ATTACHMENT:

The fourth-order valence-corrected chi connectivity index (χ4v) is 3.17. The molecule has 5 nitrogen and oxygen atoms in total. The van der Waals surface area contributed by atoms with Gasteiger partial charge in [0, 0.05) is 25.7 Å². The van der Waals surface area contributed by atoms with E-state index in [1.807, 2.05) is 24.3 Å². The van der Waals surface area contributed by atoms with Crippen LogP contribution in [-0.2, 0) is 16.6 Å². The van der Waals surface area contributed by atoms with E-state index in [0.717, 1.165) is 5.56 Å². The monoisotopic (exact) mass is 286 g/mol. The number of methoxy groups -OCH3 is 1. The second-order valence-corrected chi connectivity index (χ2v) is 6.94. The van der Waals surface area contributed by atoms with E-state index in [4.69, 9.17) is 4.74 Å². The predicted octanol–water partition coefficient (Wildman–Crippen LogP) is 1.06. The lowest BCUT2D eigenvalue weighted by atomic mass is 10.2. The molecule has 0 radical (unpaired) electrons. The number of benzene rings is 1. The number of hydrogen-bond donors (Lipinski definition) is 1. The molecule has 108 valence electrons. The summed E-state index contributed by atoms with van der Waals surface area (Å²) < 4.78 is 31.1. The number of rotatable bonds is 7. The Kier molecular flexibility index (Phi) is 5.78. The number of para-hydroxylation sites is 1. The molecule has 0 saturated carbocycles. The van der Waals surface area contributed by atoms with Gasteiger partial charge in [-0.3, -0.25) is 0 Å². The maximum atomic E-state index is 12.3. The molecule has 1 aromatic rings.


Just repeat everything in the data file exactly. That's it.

The fourth-order valence-corrected chi connectivity index (χ4v) is 3.17. The molecule has 5 nitrogen and oxygen atoms in total. The van der Waals surface area contributed by atoms with Gasteiger partial charge in [0, 0.05) is 25.7 Å². The van der Waals surface area contributed by atoms with E-state index in [1.807, 2.05) is 24.3 Å². The van der Waals surface area contributed by atoms with Crippen LogP contribution in [-0.2, 0) is 16.6 Å². The van der Waals surface area contributed by atoms with E-state index in [0.717, 1.165) is 5.56 Å². The monoisotopic (exact) mass is 286 g/mol. The number of methoxy groups -OCH3 is 1. The second-order valence-corrected chi connectivity index (χ2v) is 6.94. The van der Waals surface area contributed by atoms with E-state index in [4.69, 9.17) is 4.74 Å². The predicted octanol–water partition coefficient (Wildman–Crippen LogP) is 1.06. The lowest BCUT2D eigenvalue weighted by atomic mass is 10.2. The molecule has 0 radical (unpaired) electrons. The number of benzene rings is 1. The number of hydrogen-bond donors (Lipinski definition) is 1. The molecule has 108 valence electrons. The summed E-state index contributed by atoms with van der Waals surface area (Å²) < 4.78 is 31.1. The number of rotatable bonds is 7. The Kier molecular flexibility index (Phi) is 5.78. The number of para-hydroxylation sites is 1. The molecule has 0 saturated carbocycles. The van der Waals surface area contributed by atoms with Gasteiger partial charge in [-0.3, -0.25) is 0 Å². The maximum atomic E-state index is 12.3. The molecule has 1 aromatic rings.